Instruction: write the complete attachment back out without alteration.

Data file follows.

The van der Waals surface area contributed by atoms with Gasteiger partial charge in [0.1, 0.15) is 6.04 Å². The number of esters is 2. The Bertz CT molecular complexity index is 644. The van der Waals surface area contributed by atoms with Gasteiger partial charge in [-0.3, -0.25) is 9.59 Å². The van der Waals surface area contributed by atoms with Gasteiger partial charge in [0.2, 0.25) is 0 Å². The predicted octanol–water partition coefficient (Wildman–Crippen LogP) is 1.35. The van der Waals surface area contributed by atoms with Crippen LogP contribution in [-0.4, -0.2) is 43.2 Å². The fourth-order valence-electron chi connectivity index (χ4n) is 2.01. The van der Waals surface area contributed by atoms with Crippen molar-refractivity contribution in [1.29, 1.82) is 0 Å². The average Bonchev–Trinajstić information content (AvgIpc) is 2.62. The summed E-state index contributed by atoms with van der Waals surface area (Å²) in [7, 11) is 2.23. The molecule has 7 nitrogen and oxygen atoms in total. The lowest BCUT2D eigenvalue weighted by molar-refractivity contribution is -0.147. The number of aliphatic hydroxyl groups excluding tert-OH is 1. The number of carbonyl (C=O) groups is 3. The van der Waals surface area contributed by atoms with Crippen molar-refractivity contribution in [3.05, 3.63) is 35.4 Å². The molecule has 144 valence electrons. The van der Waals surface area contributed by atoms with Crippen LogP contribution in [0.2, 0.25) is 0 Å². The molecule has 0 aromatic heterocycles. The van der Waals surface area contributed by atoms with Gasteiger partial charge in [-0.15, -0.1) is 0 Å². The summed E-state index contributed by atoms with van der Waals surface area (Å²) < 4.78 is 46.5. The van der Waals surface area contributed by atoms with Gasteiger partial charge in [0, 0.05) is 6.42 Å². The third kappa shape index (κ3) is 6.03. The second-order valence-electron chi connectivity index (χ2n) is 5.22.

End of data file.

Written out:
The van der Waals surface area contributed by atoms with Gasteiger partial charge in [0.1, 0.15) is 6.04 Å². The number of esters is 2. The Bertz CT molecular complexity index is 644. The van der Waals surface area contributed by atoms with Gasteiger partial charge in [-0.3, -0.25) is 9.59 Å². The van der Waals surface area contributed by atoms with Gasteiger partial charge in [0.2, 0.25) is 0 Å². The predicted octanol–water partition coefficient (Wildman–Crippen LogP) is 1.35. The van der Waals surface area contributed by atoms with Crippen LogP contribution in [-0.4, -0.2) is 43.2 Å². The fourth-order valence-electron chi connectivity index (χ4n) is 2.01. The van der Waals surface area contributed by atoms with Crippen molar-refractivity contribution in [1.29, 1.82) is 0 Å². The average Bonchev–Trinajstić information content (AvgIpc) is 2.62. The summed E-state index contributed by atoms with van der Waals surface area (Å²) in [7, 11) is 2.23. The molecule has 7 nitrogen and oxygen atoms in total. The lowest BCUT2D eigenvalue weighted by molar-refractivity contribution is -0.147. The number of aliphatic hydroxyl groups excluding tert-OH is 1. The number of carbonyl (C=O) groups is 3. The van der Waals surface area contributed by atoms with Crippen molar-refractivity contribution in [3.05, 3.63) is 35.4 Å². The molecule has 144 valence electrons. The van der Waals surface area contributed by atoms with Crippen LogP contribution in [0.2, 0.25) is 0 Å². The molecule has 0 aromatic heterocycles. The van der Waals surface area contributed by atoms with Gasteiger partial charge in [-0.15, -0.1) is 0 Å². The summed E-state index contributed by atoms with van der Waals surface area (Å²) < 4.78 is 46.5. The van der Waals surface area contributed by atoms with Gasteiger partial charge in [0, 0.05) is 6.42 Å². The third kappa shape index (κ3) is 6.03. The second-order valence-electron chi connectivity index (χ2n) is 5.22.